A horseman’s etiquette in Abkhazia
In Abkhazia the husbandry of cattle and other animals was one of the main economic employments for men from time immemorial up to XIX century. In various locations throughout the country archeological excavations reveal numerous remnants of domestic animals bones, as well as their images. From the Neolithic Period undoubted rudiments of animal husbandry, along with hunting and fishing, have been traced. In the monuments of Kolkhida-Kuban culture (XII-VI centuries BC) clay, stone and metal sculptural figures of dogs, goats, wild boars, deer, bulls, birds and horses (as well as their images) are widely represented. This reflects the value of animal industries and hunting in the economic and social life of the population, which is also proved to be true from the surviving works of ancient writers, as well as from items of both ethnography and folklore.
It is possible to mention, for example, that an exclusive role as a colleague and kind friend in the lives full of danger of legendary heroes of the Abkhazian national epos - God’s rebel Abrskil and Narts athletic trailblazers - belongs to a fighting horse.
The horse first appeared in Transcaucasia towards the end of the second millennium BC. Abkhazians and their far-off ancestors were engaged in horse breeding for at least three thousand years, in the development of which over such a long period they achieved rather considerable successes. This is expressed in various original ways by skill in the care of horses, and in the special love and affection of the people for these animals, which was particularly embodied in the proverb ‘A horse has human blood in its veins’, and in masterly horsemanship and etiquette.
First of all it is necessary to underline that horsemanship since ancient times has given Abkhazians a significant national character. Not only princes and noblemen were able to ride a horse, but peasants of all categories - not only adults, but also small children who were far less than ten years old, and not only men, but also women, who additionally used special female saddles.
Since long ago, unwritten rules have demanded specific items of attire from a horseman. A number of elements of the Abkhazian men’s outfit were called into existence by the military way of life, which included the requirement to ride constantly (some of these are retained up to now, but only as accessories or ornaments).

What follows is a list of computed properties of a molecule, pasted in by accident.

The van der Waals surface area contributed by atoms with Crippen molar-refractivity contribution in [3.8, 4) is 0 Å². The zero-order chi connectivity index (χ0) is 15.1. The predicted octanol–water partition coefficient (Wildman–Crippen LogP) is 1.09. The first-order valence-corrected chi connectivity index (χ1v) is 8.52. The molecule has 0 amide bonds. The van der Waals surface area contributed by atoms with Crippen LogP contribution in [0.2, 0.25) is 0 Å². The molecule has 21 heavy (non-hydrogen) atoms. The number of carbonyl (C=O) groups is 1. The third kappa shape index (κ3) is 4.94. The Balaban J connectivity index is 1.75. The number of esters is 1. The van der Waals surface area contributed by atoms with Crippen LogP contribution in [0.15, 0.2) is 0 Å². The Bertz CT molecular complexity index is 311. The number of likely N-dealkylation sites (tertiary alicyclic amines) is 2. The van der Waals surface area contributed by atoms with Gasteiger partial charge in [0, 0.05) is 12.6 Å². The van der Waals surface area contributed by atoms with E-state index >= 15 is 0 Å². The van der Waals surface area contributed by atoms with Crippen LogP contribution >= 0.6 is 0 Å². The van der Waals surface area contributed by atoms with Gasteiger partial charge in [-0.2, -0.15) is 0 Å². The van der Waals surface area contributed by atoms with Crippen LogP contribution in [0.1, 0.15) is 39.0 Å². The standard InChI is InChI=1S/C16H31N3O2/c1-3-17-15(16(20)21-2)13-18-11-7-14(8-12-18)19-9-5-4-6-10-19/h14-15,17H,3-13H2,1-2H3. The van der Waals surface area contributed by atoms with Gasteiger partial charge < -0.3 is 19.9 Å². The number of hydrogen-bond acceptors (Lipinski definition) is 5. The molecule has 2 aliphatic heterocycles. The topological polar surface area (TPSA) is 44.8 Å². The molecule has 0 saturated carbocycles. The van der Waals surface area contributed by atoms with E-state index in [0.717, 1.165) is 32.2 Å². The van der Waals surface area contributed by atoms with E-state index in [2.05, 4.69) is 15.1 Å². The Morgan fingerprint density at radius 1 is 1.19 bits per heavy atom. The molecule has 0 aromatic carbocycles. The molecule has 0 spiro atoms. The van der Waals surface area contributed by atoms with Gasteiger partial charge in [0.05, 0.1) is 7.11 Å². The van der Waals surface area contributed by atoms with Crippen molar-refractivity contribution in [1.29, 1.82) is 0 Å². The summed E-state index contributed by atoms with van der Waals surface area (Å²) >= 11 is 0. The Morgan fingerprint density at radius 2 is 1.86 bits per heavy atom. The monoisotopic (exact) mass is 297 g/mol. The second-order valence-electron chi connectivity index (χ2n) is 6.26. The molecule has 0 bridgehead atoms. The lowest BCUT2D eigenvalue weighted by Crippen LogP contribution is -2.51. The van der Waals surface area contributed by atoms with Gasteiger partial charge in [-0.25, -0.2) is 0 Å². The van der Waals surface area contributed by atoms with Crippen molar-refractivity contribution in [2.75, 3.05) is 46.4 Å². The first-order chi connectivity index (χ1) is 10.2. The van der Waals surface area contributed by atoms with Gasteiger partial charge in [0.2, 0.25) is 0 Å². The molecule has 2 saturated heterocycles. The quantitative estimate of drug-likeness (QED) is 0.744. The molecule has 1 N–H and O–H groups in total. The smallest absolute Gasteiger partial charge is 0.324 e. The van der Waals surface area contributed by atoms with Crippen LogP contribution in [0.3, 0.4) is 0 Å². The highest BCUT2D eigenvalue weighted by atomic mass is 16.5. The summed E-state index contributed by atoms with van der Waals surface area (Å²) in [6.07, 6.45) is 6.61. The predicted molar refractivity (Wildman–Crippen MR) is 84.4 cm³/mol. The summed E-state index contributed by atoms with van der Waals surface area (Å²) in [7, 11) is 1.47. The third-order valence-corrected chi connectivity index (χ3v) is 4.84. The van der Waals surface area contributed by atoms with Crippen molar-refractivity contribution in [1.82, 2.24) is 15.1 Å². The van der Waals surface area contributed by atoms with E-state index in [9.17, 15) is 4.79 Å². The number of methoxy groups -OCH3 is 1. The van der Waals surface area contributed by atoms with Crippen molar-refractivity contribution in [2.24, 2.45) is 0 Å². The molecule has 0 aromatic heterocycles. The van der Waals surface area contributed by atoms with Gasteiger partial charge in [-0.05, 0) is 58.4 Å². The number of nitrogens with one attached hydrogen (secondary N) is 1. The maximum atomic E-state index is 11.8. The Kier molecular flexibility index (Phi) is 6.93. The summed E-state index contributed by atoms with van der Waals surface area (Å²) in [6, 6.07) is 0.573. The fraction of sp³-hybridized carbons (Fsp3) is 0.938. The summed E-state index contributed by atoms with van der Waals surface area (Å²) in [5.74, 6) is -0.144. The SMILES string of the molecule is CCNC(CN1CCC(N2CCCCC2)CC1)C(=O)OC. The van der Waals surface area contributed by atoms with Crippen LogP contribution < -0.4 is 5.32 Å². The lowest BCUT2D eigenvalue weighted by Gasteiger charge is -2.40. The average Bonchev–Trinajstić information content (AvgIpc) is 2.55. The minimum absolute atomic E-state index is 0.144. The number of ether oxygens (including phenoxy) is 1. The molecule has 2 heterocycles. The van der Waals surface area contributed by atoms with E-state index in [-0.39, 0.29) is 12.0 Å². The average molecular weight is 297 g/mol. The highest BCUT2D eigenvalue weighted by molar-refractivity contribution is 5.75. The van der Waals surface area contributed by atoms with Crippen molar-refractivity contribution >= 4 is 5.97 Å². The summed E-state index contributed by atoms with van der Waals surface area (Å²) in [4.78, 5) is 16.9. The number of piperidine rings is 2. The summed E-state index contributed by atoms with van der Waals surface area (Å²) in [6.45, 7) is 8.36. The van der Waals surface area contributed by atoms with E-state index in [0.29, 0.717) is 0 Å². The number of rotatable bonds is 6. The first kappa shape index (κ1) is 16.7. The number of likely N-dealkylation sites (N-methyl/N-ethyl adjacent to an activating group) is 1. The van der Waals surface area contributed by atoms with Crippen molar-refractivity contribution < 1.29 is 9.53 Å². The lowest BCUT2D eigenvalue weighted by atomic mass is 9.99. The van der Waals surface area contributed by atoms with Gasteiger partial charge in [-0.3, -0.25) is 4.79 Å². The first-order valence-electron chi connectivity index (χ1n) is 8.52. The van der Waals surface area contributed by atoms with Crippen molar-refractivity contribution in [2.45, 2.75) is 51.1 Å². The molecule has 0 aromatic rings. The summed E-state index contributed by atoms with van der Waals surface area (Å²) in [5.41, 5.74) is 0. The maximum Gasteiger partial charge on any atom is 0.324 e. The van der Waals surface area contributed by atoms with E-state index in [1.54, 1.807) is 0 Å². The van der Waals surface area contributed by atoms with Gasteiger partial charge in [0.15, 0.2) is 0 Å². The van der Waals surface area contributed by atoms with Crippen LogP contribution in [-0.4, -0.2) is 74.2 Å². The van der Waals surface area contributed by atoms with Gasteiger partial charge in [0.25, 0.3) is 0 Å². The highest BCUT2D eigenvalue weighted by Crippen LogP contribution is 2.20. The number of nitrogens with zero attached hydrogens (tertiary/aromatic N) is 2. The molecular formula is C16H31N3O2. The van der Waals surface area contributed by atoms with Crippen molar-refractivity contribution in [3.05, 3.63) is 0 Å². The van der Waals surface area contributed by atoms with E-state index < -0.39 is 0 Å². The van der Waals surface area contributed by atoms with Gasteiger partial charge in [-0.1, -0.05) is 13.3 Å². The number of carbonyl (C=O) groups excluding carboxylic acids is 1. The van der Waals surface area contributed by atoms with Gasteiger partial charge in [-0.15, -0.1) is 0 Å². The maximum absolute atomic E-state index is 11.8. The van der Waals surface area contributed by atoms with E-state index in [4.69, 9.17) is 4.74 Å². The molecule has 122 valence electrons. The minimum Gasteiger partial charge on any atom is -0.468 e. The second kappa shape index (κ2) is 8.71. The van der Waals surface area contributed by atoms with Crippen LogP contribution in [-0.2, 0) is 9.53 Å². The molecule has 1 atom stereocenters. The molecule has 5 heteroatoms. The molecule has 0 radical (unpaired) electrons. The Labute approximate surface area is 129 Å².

As a rule, a horseman put on a Circassian coat, which apparently developed from the suit of a cavalryman. In addition, a first-rate horseman wore a burka made from felt, which, with its wide and straight shoulder parts, gave to his figure a grandiose appearance and in addition covered and warmed the croup of his horse. A burka was carried by him in good weather too - just in case, but at that time it was carefully folded flat and tied behind the saddle with leather straps.
The climax of the etiquette rules for a polite Abkhazian horseman is a ceremony of real or symbolic help during the dismounting or mounting of a horse by any visitor in general, or an honourable horseman in particular. A long process of suggestion and refusal of help is necessarily followed by some special words of gratitude such as ‘Thanks’ (Itabup), ‘Let those who are stronger than you support a stirrup for you!’, ‘May much wealth be with you!’, and ‘Best wishes for a happy journey!‘(Meuuamsh ukulaait!).
This ceremony is basically repeated over and over again with each visitor on horseback. It is important that each of them takes their seat on their horse after having turned towards the hospitable house, delicately expressing by that action their gratitude and respect for all the kindness and generosity shown. To help a woman to mount, it is necessary to bring her a chair or a stool, and if this is not available near at hand, somebody seeing her off or accompanying her (usually a young man) kneels to offer her his knee to climb on, and she (supported also by his hands), climbs up onto the saddle and then takes a bridle and a lash given to her.
In general, a horseman’s etiquette, as well as other forms of Abkhazian good manners, is based on the principles of consanguinity, seniority, hospitality, attitude towards a woman, etc. These rules were developed in detail to the smallest subtleties - how to sit on or descend from a horse, how to hold a bridle and a lash and how to use the latter, how to choose the best horse for various purposes, how to treat and look after it, how to prepare and hold national horse-racing competitions, and so on. Any physical damage publicly inflicted on a horse was equated as a personal insult to its owner.
Abkhazians rode their tiny but strong and ardent horses very well, and not only on lowlands but also in high-mountainous places, without apparently fearing the dizziest of climbs or descents. It is amazing with what habitual dexterity and care a local sinewy horse bears a horseman along unimaginable slopes and how he, having seized the horse’s mane or by leaning one hand on the croup of the horse, keeps in the saddle. For trips over steep rocks, mules (which had a large distribution in old Abkhazia) were especially irreplaceable. Only in the most inaccessible and dangerous places was a saddled horse driven ahead of a horseman or led by a bridle.